DT: It's pretty clear that you love to travel -- your enthusiasm and sheer joy shine through on practically every page of your books. Do you think that your approach to visiting a new destination – to gather all the best writing and most insightful information that you can find, to try to understand a place in depth -- says something basic about why we travel at all?
 
BK:  To me it certainly does, and I believe it does also to travelers who are inquisitive, individualistic and indefatigable in their eagerness to explore.  The world is wide, and it is filled with such amazing people and places. To again quote Bruce Northam, "Remember, we are all one.  Find out for yourself what a miraculous world we live in."  Because the world is so big, it's also diverse, and I travel to see that diversity, to see how people live in other parts of the world.  Istanbul, and all of Turkey, is different, happily, and as Paul Bowles noted in Their Heads Are Green, Their Hands Are Blue, "Each time I go to a place I have not seen before, I hope it will be as different as possible from the places I already know.  I assume it is natural for a traveler to seek diversity, and that it is the human element which makes him most aware of difference.  If people and their manner of living were alike everywhere, there would not be much point in moving from one place to another." Though the world today is more accessible than in the past, and therefore feels smaller, I do not believe it is more homogenous.  And the fact that information is so readily available to us today, in numerous formats, means there is no excuse for ignorance.  Curiosity is the most basic reason for travel, and curious readers and travelers will always enjoy both the preparation and the journey.

Author Q&A

Barrie Kerper’s Tuscany & Umbria Top 10:
Places to stay, cities to visit, and experiences not to be missed!


Great Guides: Alessandra Marchetti (for Florence, including the Vasari Corridor: aleoberm@tin.it); Paolo Cesaroni (for driving tours in Tuscany and Umbria: paolocesaroni@tin.it); Marco Bellanca (for Umbria: bellsista@yahoo.it).

Le Vigne is the home of Americans Joan and Roger Arndt, who reside in the ground level portion of this beautifully restored casa colonica (that was once a convent dating from the 12th century) and rent the upstairs self-catered apartment by the week. Read Joan’s self-published book, Italian Lessons, about the Arndt’s journey from the States to full-time residency in Umbria.

Website: www.levigne.net

• Faith Willinger’s ‘Lessons in Lunch,’ ‘Bistecca 101,’ and ‘Food-Lovers Walking Tour.’ Faith—author of Eating in Italy; Red, White, and Greens; and Adventures of an Italian Food Lover—conducts fantastic, intimate (no more than 8 people) cooking classes in her eighteenth-century kitchen in the Oltrarno neighborhood of Florence. Her capable and enthusiastic assistant Cristina offers the ‘Food-Lovers Walking Tour’ as well as ‘The Gelato Crawl.’

Website: www.faithwillinger.com

La Foce means “the meeting place” and was originally a tavern located at the crossing of two roads, one of which was the Via Francigena, the road that connected Canterbury with Rome. Beginning in 1924, La Foce was the home of Marchese Antonio Origo and his Anglo-American wife Iris, who wrote one of the ten best books I’ve ever read: War in Val d’Orcia: An Italian War Diary, 1943-1944 (David Godine, 1984; originally published 1947). Today La Foce is a 2,000+ acre estate with eleven farmhouses that have been restored with care and are available for rent. The view from almost every spot is breathtaking, and the formal garden is open to the general public every Wednesday from 3 to 6 p.m., reservations required.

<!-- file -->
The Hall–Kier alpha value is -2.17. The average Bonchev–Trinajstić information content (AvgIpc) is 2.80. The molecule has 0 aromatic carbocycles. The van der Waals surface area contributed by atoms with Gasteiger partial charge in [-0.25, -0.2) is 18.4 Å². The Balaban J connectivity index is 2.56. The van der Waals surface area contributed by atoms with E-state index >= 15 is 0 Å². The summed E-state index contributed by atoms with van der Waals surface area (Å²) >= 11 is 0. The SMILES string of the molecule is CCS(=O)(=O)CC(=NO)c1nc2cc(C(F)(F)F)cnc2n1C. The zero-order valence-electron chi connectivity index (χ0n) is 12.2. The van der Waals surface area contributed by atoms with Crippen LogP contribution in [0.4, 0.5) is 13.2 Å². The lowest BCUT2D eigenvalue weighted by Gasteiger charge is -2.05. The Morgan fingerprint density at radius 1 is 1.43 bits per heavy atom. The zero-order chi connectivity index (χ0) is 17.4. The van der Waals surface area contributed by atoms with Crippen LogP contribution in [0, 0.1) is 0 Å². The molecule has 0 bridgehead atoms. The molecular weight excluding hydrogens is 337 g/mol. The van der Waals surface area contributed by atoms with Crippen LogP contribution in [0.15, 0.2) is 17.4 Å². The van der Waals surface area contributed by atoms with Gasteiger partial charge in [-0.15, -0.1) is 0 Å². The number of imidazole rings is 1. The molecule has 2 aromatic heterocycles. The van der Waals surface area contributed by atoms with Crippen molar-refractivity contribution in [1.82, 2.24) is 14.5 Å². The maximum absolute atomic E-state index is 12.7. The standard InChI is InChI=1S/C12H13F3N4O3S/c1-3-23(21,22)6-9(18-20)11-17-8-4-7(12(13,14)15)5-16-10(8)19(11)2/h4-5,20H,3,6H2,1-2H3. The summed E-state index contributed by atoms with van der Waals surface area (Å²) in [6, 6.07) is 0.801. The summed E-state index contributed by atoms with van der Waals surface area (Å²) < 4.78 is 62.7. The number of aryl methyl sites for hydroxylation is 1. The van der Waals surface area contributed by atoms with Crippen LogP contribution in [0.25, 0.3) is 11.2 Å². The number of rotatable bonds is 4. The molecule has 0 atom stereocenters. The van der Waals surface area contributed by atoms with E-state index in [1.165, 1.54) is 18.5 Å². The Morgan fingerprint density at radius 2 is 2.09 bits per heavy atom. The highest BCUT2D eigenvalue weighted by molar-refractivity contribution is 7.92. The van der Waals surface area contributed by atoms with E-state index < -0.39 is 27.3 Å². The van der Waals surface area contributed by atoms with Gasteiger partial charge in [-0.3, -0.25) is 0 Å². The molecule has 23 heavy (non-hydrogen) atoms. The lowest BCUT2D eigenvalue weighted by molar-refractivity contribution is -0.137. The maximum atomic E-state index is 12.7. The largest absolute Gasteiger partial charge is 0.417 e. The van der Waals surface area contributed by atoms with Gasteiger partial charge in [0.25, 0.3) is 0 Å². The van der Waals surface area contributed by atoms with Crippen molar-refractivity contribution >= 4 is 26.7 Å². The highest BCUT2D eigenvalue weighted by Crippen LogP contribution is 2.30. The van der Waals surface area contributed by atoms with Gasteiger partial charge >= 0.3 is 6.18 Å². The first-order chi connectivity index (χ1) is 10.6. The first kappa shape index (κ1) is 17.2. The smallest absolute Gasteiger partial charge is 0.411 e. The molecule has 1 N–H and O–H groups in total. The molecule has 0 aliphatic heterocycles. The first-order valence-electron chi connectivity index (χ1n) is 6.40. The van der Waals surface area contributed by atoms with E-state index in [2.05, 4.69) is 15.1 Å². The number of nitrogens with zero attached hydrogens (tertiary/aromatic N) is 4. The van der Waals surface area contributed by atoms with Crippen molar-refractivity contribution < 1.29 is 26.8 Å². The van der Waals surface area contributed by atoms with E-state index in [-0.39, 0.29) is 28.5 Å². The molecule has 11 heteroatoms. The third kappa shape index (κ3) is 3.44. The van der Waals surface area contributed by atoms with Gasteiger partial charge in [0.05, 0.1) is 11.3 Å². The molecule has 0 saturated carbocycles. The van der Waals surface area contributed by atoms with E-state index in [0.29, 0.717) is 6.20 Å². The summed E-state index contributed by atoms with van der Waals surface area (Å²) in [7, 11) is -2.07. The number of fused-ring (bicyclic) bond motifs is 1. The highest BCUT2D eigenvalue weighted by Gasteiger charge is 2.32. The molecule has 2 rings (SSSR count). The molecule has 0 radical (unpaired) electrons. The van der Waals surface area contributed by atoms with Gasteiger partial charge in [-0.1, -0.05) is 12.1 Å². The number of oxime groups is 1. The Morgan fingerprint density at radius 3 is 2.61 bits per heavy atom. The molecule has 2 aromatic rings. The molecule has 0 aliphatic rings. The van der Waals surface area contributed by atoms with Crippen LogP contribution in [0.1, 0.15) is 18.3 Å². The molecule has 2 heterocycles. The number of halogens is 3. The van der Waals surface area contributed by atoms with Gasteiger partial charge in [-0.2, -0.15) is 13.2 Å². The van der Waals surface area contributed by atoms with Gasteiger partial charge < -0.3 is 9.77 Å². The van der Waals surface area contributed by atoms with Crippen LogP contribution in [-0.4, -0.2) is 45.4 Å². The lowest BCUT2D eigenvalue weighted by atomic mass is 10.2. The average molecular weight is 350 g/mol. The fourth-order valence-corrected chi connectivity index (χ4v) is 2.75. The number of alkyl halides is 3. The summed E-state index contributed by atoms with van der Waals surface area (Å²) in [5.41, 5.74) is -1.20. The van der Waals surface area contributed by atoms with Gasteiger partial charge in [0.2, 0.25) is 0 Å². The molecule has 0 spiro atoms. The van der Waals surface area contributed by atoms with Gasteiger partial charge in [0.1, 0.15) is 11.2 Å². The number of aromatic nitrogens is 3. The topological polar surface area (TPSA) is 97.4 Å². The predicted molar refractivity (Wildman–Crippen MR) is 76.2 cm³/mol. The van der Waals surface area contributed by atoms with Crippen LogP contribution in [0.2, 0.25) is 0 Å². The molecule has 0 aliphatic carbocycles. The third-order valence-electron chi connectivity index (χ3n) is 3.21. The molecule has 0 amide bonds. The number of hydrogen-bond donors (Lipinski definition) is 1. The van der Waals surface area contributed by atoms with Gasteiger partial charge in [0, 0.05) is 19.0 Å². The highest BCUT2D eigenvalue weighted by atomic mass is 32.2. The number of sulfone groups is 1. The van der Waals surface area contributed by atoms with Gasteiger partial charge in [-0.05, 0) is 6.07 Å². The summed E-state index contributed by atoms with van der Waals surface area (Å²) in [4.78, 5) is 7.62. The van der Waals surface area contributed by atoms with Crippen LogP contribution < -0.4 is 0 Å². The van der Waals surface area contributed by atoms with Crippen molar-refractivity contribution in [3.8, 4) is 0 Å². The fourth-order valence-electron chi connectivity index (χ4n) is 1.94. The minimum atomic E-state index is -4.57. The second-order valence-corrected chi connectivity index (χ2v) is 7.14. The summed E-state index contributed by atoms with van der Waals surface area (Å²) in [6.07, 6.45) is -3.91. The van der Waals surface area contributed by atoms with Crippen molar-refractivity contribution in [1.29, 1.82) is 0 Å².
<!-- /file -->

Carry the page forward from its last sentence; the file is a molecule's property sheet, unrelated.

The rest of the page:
Website: www.lafoce.com

Villa I Tatti and Villa La Pietra are two of Florence’s most famous former private homes that can be visited. The legendary Anglo-American community in Florence lived in the hills surrounding the city, and though Florence itself offers so much to see and do, visitors who venture to the hills will be richly rewarded. I Tatti, the home of Bernard Berenson, is harder to visit because it’s not a museum and only scholars, students, Harvard alumni, people with ties to Harvard or with a special interest in the Renaissance may arrange visits; but La Pietra, bequeathed to New York University in 1994 by Sir Harold Acton, offers visits to the Villa and its beautiful gardens.

Websites: www.itatti.it, www.nyu.edu/global/lapietra

La Maremma is the area slightly inland from the coastal area of Tuscany on the Tyrrhenian Sea that takes its name, “marshland,” from the marshes that were prevalent here until the 1930s. Today it still feels relatively undiscovered, and its coastal neighbors—the towns of Orbetello, Porto Ercole, Porto Santo Stefano—are wonderful and often free of North American tourists.

Website: www.maremmaguide.com 

• The city of Prato only twenty minutes from Florence by train, is an often overlooked city that is hugely appealing: the palazzo of Francesco Datini, a real life merchant detailed in Iris Origo’s The Merchant of Prato, is a gem; the renowned textile museum, Museo del Tessuto, is Italy’s largest center for the study, conservation, and exhibition of historic and contemporary textiles; and the Antonio Mattei bakery, dating from 1858, produces Italy’s most renowned biscotti (also known locally as cantucci).

Website: www.pratoturismo.it

• Other Tuscan towns that are great to visit: Arezzo, Cortona, Lucca, Montalcino, Pienza, Pistoia

Umbrian towns to visit: Norcia, Orvieto, Perugia, Spello, Spoleto, Todi

Cantine Lungarotti in Umbria. Giorgio Lungarotti put Umbrian wine on the map, and today his legacy continues under the direction of his daughter Teresa and her half sister, Chiara. The Torgiano and Montefalco wineries are great to visit, and the Lungarotti Foundation also supports a wine museum and an olive and oil museum. Le Tre Vaselle (www.3vaselle.it) is the Lungarotti-owned hotel and restaurant, both renowned, and Poggio alle Vigne is the agriturismo with three lodgings on the property.

Website: www.lungarotti.it/en/


 
Barrie Kerper is the editor of Tuscany & Umbria: The Collected Traveler, available in paperback from Vintage Books. Find out more about Barrie Kerper and the series at www.thecollectedtraveler.com

Praise

Praise

“Perfect for both the armchair traveler and those who want to get up and go.” —Chicago Tribune

  • Tuscany and Umbria: The Collected Traveler by Barrie Kerper
  • July 27, 2010
  • Travel - Europe - Italy
  • Vintage
  • $19.00
  • 9780307474902

Your E-Mail Address
send me a copy

Recipient's E-Mail Address
(multiple addresses may be separated by commas)

A personal message: